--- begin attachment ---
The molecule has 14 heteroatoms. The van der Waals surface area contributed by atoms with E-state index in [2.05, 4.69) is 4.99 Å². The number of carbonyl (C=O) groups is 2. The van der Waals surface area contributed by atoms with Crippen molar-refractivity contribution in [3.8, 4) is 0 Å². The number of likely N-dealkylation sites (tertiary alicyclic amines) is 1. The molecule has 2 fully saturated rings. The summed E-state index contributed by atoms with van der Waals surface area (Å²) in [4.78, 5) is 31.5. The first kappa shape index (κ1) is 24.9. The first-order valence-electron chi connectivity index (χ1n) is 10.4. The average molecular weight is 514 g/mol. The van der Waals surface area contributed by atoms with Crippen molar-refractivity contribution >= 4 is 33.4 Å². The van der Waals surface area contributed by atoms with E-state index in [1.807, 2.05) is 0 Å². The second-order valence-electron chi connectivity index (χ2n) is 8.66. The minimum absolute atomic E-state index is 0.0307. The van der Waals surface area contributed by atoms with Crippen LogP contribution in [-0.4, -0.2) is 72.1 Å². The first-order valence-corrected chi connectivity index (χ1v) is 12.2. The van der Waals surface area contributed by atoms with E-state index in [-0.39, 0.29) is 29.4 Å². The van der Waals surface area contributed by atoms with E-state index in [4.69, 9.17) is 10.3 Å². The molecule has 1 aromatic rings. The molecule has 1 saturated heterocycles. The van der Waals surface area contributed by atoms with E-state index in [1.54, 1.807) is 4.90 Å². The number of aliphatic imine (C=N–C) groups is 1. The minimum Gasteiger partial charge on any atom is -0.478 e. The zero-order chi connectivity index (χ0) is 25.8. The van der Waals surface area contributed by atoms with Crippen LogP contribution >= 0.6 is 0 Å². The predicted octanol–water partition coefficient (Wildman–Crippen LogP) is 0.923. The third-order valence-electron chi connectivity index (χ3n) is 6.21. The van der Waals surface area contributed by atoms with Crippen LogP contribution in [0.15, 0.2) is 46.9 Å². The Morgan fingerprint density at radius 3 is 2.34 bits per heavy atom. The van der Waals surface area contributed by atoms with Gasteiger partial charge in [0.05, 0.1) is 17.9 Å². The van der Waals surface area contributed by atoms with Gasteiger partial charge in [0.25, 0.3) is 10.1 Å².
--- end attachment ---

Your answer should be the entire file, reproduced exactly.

The molecule has 14 heteroatoms. The van der Waals surface area contributed by atoms with E-state index in [2.05, 4.69) is 4.99 Å². The number of carbonyl (C=O) groups is 2. The van der Waals surface area contributed by atoms with Crippen molar-refractivity contribution in [3.8, 4) is 0 Å². The number of likely N-dealkylation sites (tertiary alicyclic amines) is 1. The molecule has 2 fully saturated rings. The summed E-state index contributed by atoms with van der Waals surface area (Å²) in [4.78, 5) is 31.5. The first kappa shape index (κ1) is 24.9. The first-order valence-electron chi connectivity index (χ1n) is 10.4. The average molecular weight is 514 g/mol. The van der Waals surface area contributed by atoms with Crippen molar-refractivity contribution >= 4 is 33.4 Å². The van der Waals surface area contributed by atoms with E-state index in [1.807, 2.05) is 0 Å². The second-order valence-electron chi connectivity index (χ2n) is 8.66. The minimum absolute atomic E-state index is 0.0307. The van der Waals surface area contributed by atoms with Crippen LogP contribution in [-0.4, -0.2) is 72.1 Å². The first-order valence-corrected chi connectivity index (χ1v) is 12.2. The van der Waals surface area contributed by atoms with E-state index in [-0.39, 0.29) is 29.4 Å². The van der Waals surface area contributed by atoms with E-state index in [4.69, 9.17) is 10.3 Å². The molecule has 1 aromatic rings. The molecule has 1 saturated heterocycles. The van der Waals surface area contributed by atoms with E-state index in [1.54, 1.807) is 4.90 Å². The number of aliphatic imine (C=N–C) groups is 1. The minimum Gasteiger partial charge on any atom is -0.478 e. The zero-order chi connectivity index (χ0) is 25.8. The van der Waals surface area contributed by atoms with Crippen LogP contribution >= 0.6 is 0 Å². The predicted octanol–water partition coefficient (Wildman–Crippen LogP) is 0.923. The third-order valence-electron chi connectivity index (χ3n) is 6.21. The van der Waals surface area contributed by atoms with Crippen LogP contribution in [0.15, 0.2) is 46.9 Å². The Morgan fingerprint density at radius 3 is 2.34 bits per heavy atom. The van der Waals surface area contributed by atoms with Gasteiger partial charge in [0.05, 0.1) is 17.9 Å². The van der Waals surface area contributed by atoms with Gasteiger partial charge in [0.25, 0.3) is 10.1 Å².